Italian scholar in India, Pilar Maria Guerrieri, who has authored book Maps of Delhi, says the ancient city of Delhi was actually built in tune with nature and not against it. Excerpts from an interview:
What relevance do you think the printed maps of old Delhi hold in a digital era?
The maps available online are showing only the contemporary plans of Delhi, not the historical evolution of the city. The old maps in the books are a fascinating collection, which showcases how we reached the large contemporary Delhi as we see it today.
What motivated you to take up this book?
I came to Delhi to do my PhD research, which was focusing on pre and post Independence architecture and planning of Delhi (1912-1962). While I was studying the Capital, I realised that even among scholars there was a lot of confusion on the development of Delhi pre and post Independence, so I begun to look for maps to fill this gap. While I was searching specifically for the pre and post independence maps in several Indian archives and institutions, I slowly found and collected all the other documents. When I finally had all the maps in my hands I though how useful would have been for other scholars to have these documents available. So I decided to publish the book Maps of Delhi.
Take us through some early challenges as started to documents the maps of Delhi.
The biggest challenge was to get the maps. It took a long time to collect, select and put in order all the maps scattered in several Indian archives. Dealing with chaotic and diverse archives, handle bureaucracy, getting the right information and patience, have been the main challenges of the research process. Once gotten access to the archives, I had been sitting for months, in those dusty but very rich archives, patiently hunting for maps and documents capable of unveiling the story of the Capital. Passion for what I do and the amazing discoveries definitely kept me going.
What was your fascinating observations about Delhi through excavations of maps of Delhi?
The maps are visualising those theories of Delhi being a “City of Cities”. Delhi is a city made of distinct parts, each with its peculiar characters and features; so peculiar that we are actually able to identify those parts as “micro cities within the city”. The seventh city of Shahjahanabad, the Civil Lines area, the Eighth City of Delhi, each and every colony etc. could be identified with their very peculiar location and characters in terms of planning; and different types of planning unveil different ways of how humans interact and experience the urban environment. Ancient maps of Delhi are able to show changes/shifts that occurred over time to urban planning, such as the construction of the railway in place of the beautiful gardens within Shahjanabad at the end of the XIX century; as well as making us understand those ideas for the city that haven’t been actually realised, for example, the fact that Connaught place had to be a grand railway station according to the earlier plans.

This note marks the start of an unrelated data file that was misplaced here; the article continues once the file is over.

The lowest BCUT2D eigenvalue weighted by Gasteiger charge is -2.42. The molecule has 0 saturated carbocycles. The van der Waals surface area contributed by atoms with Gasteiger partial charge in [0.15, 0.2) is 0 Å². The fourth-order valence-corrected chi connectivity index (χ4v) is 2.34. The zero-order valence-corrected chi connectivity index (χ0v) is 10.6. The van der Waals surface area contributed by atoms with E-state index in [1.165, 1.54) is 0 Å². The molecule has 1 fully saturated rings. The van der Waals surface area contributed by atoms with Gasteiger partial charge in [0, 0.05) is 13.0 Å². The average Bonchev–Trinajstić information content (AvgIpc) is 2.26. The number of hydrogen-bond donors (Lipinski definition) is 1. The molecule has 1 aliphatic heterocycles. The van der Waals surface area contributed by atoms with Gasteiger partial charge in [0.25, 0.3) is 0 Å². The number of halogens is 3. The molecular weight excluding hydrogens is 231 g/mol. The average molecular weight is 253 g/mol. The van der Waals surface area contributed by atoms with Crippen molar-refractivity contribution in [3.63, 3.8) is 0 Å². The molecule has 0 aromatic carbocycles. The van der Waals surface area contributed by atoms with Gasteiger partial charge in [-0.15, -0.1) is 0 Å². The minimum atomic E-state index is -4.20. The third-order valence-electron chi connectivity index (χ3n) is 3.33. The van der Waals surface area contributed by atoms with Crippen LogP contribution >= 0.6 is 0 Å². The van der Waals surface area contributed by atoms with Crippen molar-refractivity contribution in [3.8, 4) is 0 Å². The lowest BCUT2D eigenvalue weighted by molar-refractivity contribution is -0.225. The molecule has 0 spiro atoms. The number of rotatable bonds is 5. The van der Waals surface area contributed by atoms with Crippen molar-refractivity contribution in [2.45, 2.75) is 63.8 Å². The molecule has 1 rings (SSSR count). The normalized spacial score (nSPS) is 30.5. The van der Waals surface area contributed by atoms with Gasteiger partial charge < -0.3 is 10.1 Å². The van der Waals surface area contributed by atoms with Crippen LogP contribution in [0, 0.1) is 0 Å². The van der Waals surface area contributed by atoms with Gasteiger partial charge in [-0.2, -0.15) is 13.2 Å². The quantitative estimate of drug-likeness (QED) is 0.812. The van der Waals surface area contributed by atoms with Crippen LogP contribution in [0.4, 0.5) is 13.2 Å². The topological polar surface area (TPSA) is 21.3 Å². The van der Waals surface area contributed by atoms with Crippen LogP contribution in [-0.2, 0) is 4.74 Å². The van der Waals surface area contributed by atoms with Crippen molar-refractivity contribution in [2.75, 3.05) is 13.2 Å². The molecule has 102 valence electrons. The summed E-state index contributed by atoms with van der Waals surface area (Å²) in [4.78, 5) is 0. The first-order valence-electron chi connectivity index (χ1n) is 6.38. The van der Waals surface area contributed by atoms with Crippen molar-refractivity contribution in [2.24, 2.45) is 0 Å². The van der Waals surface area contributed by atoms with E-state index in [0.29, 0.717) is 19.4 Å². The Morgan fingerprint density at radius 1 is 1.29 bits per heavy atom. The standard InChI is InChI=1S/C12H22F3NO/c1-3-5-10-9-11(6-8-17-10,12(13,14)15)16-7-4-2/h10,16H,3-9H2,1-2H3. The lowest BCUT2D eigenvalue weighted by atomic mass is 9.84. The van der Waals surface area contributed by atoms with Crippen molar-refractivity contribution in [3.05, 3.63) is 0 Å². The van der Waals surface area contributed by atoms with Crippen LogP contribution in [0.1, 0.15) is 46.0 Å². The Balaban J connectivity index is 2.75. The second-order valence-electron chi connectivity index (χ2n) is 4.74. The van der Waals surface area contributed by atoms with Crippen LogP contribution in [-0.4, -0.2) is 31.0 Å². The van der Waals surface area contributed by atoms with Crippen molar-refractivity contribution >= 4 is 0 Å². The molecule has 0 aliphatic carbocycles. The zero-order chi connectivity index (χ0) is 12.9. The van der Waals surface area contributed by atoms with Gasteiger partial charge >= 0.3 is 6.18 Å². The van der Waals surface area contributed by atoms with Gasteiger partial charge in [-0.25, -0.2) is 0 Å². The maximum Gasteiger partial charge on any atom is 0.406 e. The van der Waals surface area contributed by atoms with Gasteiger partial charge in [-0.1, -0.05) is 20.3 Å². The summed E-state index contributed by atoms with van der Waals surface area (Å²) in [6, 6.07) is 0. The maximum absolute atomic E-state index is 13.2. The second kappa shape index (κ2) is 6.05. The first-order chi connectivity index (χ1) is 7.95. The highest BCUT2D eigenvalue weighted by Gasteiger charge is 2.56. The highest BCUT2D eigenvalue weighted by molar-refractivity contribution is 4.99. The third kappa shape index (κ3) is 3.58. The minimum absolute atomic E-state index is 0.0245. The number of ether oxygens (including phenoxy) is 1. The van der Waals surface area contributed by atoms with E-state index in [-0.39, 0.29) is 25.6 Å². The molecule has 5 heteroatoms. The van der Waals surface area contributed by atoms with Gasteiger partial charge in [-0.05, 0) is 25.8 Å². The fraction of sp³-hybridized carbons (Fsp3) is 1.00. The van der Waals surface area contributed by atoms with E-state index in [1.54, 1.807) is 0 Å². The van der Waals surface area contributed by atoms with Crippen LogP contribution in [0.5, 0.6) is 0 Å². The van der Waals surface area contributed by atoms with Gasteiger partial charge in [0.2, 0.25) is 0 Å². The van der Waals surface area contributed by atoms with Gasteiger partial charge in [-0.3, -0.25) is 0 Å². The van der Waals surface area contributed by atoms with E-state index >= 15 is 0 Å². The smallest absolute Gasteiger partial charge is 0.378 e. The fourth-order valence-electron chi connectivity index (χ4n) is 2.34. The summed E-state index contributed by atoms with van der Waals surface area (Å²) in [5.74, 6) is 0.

How do you comprehend construction of Delhi in the early years?
The ancient maps show the great respect urban planning had of geology/topography and how ancient cities of Delhi where actually built in tune with nature and not against it. See for example the choice of Shahjahanabad’s location: on a hill, naturally protected from floods. I believe architects and planners should be deeply inspired by the relationship the ancient capital had with nature, and work towards making a better and more environment-oriented city. Understanding and seeing Delhi’s beautiful past and maps may be a good booster.
What kind of impact did Partition have on Delhi’s planning?
After Partition a huge amount of people migrated into Delhi, it is possible to identify this period as the one when the contemporary megacity of Delhi began to grow.
What is your understanding of Delhi’s future plans?
What is clear, is that the city continues to grow non-stop, and the plan for 2021 is to have a bigger Capital. Unfortunately the city grows hand in hand with its problems of all sorts, among these pollution and environmental issues that we all experience every day. I believe there is the urge to develop more the rural areas and its villages, mitigating the flow of people from rural to urban.
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